When it comes to tackling climate change, two things are clear: our global energy system must change, and we must be able to meet the rising global energy demand, sustainably. But whether we can make that shift depends on several factors, including the development of new technologies, the scale-up of renewables and the pace at which the transition can be made. And while we all know that renewables will play a fundamental role in the energy transition, current production volumes cannot meet the total global energy demand.
Coal to gas
Natural gas will therefore be one of the solutions needed today to transition to a more sustainable global energy system. Although natural gas combustion releases greenhouse gases, it produces considerably fewer CO2 emissions and air pollutants than many of the fuels it can replace, including coal.
Most of the gas and coal produced today is used for power generation and as heat sources for industrial processes. According to the IEA, coal-fired power plants provide about a third of our global electricity needs and will continue to do so until newer technologies are available. However, switching from coal to gas to generate electricity can already provide an emission reduction of up to 50%. While an additional benefit is that it also strongly reduces air pollution. This is one of the reasons why natural gas is a critical component in the energy transition.
Additionally, natural gas can also help reduce emissions in sectors where it is more challenging to transition to sustainable alternatives. For example, it can play a pivotal role in the industrial sector to cut emissions significantly when switching their production processes from coal to gas. Moreover, natural gas is expected to be used as a more sustainable fuel in road transport and shipping, helping diversify these sectors’ energy mix.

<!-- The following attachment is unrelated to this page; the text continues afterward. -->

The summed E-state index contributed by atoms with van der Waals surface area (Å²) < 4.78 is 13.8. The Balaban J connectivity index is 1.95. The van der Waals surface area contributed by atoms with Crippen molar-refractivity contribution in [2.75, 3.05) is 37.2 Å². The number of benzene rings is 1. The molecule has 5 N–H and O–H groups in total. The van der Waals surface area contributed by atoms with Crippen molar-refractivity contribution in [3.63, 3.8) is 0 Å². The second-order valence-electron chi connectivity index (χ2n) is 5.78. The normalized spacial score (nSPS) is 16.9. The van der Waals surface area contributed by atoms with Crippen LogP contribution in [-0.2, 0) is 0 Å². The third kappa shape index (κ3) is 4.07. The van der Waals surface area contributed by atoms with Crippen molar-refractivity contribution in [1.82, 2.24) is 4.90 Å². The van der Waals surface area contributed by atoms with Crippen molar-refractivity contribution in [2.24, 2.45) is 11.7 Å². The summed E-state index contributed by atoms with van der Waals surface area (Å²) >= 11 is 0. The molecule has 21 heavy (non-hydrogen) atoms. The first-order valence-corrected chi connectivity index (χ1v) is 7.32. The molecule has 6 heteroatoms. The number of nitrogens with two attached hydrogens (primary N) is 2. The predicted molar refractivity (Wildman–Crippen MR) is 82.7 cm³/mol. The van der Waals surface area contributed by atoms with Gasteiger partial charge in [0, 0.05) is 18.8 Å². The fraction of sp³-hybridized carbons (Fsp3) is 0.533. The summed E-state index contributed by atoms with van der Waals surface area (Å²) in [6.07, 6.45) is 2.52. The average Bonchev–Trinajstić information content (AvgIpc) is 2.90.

Covering all sustainability aspects in extracting and handling natural gas
Count Westgass, part of the First Dutch family of companies, provides the European market and the United Kingdom with natural gas sourced from Norway. Norway is the world’s third-largest gas exporter and is known for its strict gas regulations and industry-leading flaring intensity numbers. In the production of gas, flaring is a process that is required for safety reasons, in which combustible gases that would otherwise be released into the atmosphere are burned. But this process is also responsible for about 2% of global methane emissions. As methane emissions are the second largest cause of global warming, it is critical to minimise them. Therefore, Count WestGass works with its Norway suppliers as they actively minimise methane leakages while proactively lowering the environmental impact of their gas production. This helps to ensure that all aspects of sustainability are genuinely covered in the extraction and handling of the natural gas that Count offers to its customers.